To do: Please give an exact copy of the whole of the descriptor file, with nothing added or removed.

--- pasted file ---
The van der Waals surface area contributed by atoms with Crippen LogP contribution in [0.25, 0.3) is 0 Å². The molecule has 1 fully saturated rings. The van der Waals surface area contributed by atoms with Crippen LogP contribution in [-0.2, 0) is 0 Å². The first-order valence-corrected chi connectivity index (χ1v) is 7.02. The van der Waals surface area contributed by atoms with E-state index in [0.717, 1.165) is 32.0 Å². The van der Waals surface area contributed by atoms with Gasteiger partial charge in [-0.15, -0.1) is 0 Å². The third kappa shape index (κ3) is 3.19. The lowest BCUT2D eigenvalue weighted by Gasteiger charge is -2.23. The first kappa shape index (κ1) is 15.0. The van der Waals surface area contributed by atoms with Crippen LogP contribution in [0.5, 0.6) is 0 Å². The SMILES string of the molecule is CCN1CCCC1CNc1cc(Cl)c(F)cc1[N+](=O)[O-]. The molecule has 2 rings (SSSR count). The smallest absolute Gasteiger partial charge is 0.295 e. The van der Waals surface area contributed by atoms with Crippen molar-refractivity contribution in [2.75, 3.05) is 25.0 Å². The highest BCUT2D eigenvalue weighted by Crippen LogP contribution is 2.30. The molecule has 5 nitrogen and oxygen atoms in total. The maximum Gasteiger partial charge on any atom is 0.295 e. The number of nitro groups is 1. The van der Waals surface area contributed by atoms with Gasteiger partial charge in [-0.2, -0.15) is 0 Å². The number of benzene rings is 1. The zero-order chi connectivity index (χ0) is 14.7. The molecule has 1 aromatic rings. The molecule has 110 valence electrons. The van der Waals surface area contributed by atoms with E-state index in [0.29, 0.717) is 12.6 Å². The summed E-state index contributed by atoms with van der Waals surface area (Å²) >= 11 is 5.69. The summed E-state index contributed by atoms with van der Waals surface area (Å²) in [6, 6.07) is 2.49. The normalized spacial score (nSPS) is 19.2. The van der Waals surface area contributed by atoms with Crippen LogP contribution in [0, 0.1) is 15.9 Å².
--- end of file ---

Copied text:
The van der Waals surface area contributed by atoms with Crippen LogP contribution in [0.25, 0.3) is 0 Å². The molecule has 1 fully saturated rings. The van der Waals surface area contributed by atoms with Crippen LogP contribution in [-0.2, 0) is 0 Å². The first-order valence-corrected chi connectivity index (χ1v) is 7.02. The van der Waals surface area contributed by atoms with E-state index in [0.717, 1.165) is 32.0 Å². The van der Waals surface area contributed by atoms with Gasteiger partial charge in [-0.15, -0.1) is 0 Å². The third kappa shape index (κ3) is 3.19. The lowest BCUT2D eigenvalue weighted by Gasteiger charge is -2.23. The first kappa shape index (κ1) is 15.0. The van der Waals surface area contributed by atoms with Crippen LogP contribution in [0.5, 0.6) is 0 Å². The SMILES string of the molecule is CCN1CCCC1CNc1cc(Cl)c(F)cc1[N+](=O)[O-]. The molecule has 2 rings (SSSR count). The smallest absolute Gasteiger partial charge is 0.295 e. The van der Waals surface area contributed by atoms with Crippen molar-refractivity contribution in [2.75, 3.05) is 25.0 Å². The highest BCUT2D eigenvalue weighted by Crippen LogP contribution is 2.30. The molecule has 5 nitrogen and oxygen atoms in total. The maximum Gasteiger partial charge on any atom is 0.295 e. The number of nitro groups is 1. The van der Waals surface area contributed by atoms with Gasteiger partial charge in [-0.2, -0.15) is 0 Å². The number of benzene rings is 1. The zero-order chi connectivity index (χ0) is 14.7. The molecule has 1 aromatic rings. The molecule has 110 valence electrons. The van der Waals surface area contributed by atoms with E-state index in [0.29, 0.717) is 12.6 Å². The summed E-state index contributed by atoms with van der Waals surface area (Å²) >= 11 is 5.69. The summed E-state index contributed by atoms with van der Waals surface area (Å²) in [6, 6.07) is 2.49. The normalized spacial score (nSPS) is 19.2. The van der Waals surface area contributed by atoms with Crippen LogP contribution in [0, 0.1) is 15.9 Å².